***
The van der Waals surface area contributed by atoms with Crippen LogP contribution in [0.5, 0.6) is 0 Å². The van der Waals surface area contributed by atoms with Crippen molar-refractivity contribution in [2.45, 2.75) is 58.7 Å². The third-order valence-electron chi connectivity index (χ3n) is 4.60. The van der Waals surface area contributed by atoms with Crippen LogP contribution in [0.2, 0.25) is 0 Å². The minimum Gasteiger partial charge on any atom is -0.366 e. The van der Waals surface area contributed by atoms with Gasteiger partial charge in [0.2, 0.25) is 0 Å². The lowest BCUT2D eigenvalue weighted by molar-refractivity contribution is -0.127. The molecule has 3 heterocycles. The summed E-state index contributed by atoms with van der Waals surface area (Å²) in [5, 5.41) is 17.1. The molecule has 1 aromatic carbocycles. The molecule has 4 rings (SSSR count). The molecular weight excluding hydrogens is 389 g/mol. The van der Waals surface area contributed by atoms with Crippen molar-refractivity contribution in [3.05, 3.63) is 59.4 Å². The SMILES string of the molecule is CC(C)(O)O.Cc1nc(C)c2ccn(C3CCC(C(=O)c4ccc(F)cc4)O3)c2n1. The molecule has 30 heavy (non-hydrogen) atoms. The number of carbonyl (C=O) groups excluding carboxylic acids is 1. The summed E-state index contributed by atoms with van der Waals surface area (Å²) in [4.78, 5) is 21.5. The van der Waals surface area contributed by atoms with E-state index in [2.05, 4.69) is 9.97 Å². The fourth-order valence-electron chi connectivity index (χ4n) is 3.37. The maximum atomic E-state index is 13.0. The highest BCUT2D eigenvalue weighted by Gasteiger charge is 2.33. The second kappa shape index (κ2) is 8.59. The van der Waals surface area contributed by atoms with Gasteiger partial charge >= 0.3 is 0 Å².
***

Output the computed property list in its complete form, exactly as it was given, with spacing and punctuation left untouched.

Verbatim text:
The van der Waals surface area contributed by atoms with Crippen LogP contribution in [0.5, 0.6) is 0 Å². The van der Waals surface area contributed by atoms with Crippen molar-refractivity contribution in [2.45, 2.75) is 58.7 Å². The third-order valence-electron chi connectivity index (χ3n) is 4.60. The van der Waals surface area contributed by atoms with Crippen LogP contribution in [0.2, 0.25) is 0 Å². The minimum Gasteiger partial charge on any atom is -0.366 e. The van der Waals surface area contributed by atoms with Gasteiger partial charge in [0.2, 0.25) is 0 Å². The lowest BCUT2D eigenvalue weighted by molar-refractivity contribution is -0.127. The molecule has 3 heterocycles. The summed E-state index contributed by atoms with van der Waals surface area (Å²) in [5, 5.41) is 17.1. The molecule has 1 aromatic carbocycles. The molecule has 4 rings (SSSR count). The molecular weight excluding hydrogens is 389 g/mol. The van der Waals surface area contributed by atoms with Crippen molar-refractivity contribution in [3.05, 3.63) is 59.4 Å². The SMILES string of the molecule is CC(C)(O)O.Cc1nc(C)c2ccn(C3CCC(C(=O)c4ccc(F)cc4)O3)c2n1. The molecule has 30 heavy (non-hydrogen) atoms. The number of carbonyl (C=O) groups excluding carboxylic acids is 1. The summed E-state index contributed by atoms with van der Waals surface area (Å²) in [4.78, 5) is 21.5. The van der Waals surface area contributed by atoms with E-state index in [2.05, 4.69) is 9.97 Å². The fourth-order valence-electron chi connectivity index (χ4n) is 3.37. The maximum atomic E-state index is 13.0. The highest BCUT2D eigenvalue weighted by Gasteiger charge is 2.33. The second kappa shape index (κ2) is 8.59. The van der Waals surface area contributed by atoms with Gasteiger partial charge >= 0.3 is 0 Å².